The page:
April 25, 2016 nº 1,736 - Vol. 13

"The first thing we do, let's kill all the lawyer."

In King Henry VI (Part 2, Act 4, Scene 2)
William Shakespeare

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  • Top News

New food safety law gives states big role

With the most extensive food safety regulations in history set to take effect soon, state agriculture officials across the country are preparing to enforce the federal law. But say their ability to inspect farms and enforce the new standards depends on the receipt of promised federal funds. The law — which Congress approved in 2011 following several high-profile outbreaks of foodborne illnesses, linked to contaminated spinach, tomatoes and peanut products — comes at a time when demand for fresh vegetables is increasing. And it marks a shift in focus for the nation’s food safety system, from containing foodborne illnesses once they occur to preventing those outbreaks in the first place. It gives the US Food and Drug Administration new authority to regulate the production of fresh fruit and vegetables. It also imposes the same food safety standards on imports as it does on domestic foods, and includes provisions to create a more integrated food safety system across all levels of government — federal, state and local. The law, known as the FDA Food Safety Modernization Act and set to take effect gradually through 2020, applies to all farms except meat, poultry and egg producers. Farms that have less than $500,000 in annual sales are not covered, although their buyers may insist that they adhere to the same standards. And the FDA reserves a key role for states in ensuring that farmers comply with new standards for water quality, sanitation, the handling and composition of compost, and worker training and hygiene. That means on-site inspections and laboratory testing water used in irrigation and soil used in planting.

Business or activism? Corporate America could condemn North Carolina anti-LBGTQ law to failure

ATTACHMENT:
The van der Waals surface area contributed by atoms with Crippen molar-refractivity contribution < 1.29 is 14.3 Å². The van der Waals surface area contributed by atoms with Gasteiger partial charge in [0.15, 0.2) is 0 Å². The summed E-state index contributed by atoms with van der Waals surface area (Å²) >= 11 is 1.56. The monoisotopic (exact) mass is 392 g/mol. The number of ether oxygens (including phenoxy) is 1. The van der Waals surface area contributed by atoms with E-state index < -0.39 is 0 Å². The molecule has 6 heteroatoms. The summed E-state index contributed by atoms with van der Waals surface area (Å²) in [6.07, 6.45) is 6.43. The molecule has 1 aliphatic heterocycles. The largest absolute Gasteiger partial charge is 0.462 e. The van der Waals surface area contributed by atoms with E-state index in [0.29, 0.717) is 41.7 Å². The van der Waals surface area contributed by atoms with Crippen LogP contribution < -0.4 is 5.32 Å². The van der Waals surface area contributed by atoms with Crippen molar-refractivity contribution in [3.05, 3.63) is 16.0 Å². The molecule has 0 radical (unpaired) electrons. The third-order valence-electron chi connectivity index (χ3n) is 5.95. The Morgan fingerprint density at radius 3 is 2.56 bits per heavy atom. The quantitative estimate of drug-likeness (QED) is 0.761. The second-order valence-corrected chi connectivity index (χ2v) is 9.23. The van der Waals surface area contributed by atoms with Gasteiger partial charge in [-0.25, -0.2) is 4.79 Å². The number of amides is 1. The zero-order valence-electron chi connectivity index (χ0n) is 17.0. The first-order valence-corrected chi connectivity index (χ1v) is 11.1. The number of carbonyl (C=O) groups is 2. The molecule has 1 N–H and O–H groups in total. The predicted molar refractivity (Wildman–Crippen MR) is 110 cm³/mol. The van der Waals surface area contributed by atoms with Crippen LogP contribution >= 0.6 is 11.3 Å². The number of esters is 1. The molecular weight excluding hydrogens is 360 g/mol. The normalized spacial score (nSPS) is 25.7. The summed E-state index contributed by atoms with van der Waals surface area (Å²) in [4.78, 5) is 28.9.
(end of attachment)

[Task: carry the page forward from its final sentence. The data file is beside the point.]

When North Carolina’s legislature passed a law requiring transgender people to use public restrooms corresponding to the sex specified on their birth certificate, rather than their current gender identity, some of the protest was typical and expected. Famously activist rock musicians like Bruce Springsteen and Pearl Jam cancelled shows in solidarity with those for whom the simple act of urination would invite political controversy and legal peril, to say nothing of awkward glances. Ringo Starr and Cirque du Soleil did the same. State governors in more lefty northeastern states like New York and Connecticut called a halt to non-essential government travel to North Carolina. But some of the most effective protest — the law may yet fail, for both legal and political reasons — came from less obvious quarters. Titans of corporate America, including executives with Google, Apple and Facebook openly voiced their disagreement with state-sanctioned gender discrimination. PayPal and Deutsche Bank cancelled expansion plans in Raleigh, for a combined 600 jobs. An unnamed technology company cancelled a planned 1,000 jobs, according to the Greater Raleigh Chamber of Commerce, which put the economic fallout from the law in the tens of millions of dollars, plus perhaps $5-million in lost tourism. A spokesperson for drug giant GlaxoSmithKline contacted Republican Gov. Pat McCrory “to express our concern that policies that impede inclusion and diversity harm North Carolina’s competitive business ecosystem and hinder our ability to recruit and retain key talent.”


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  • MiMIC Journal

China's banks may see profit fall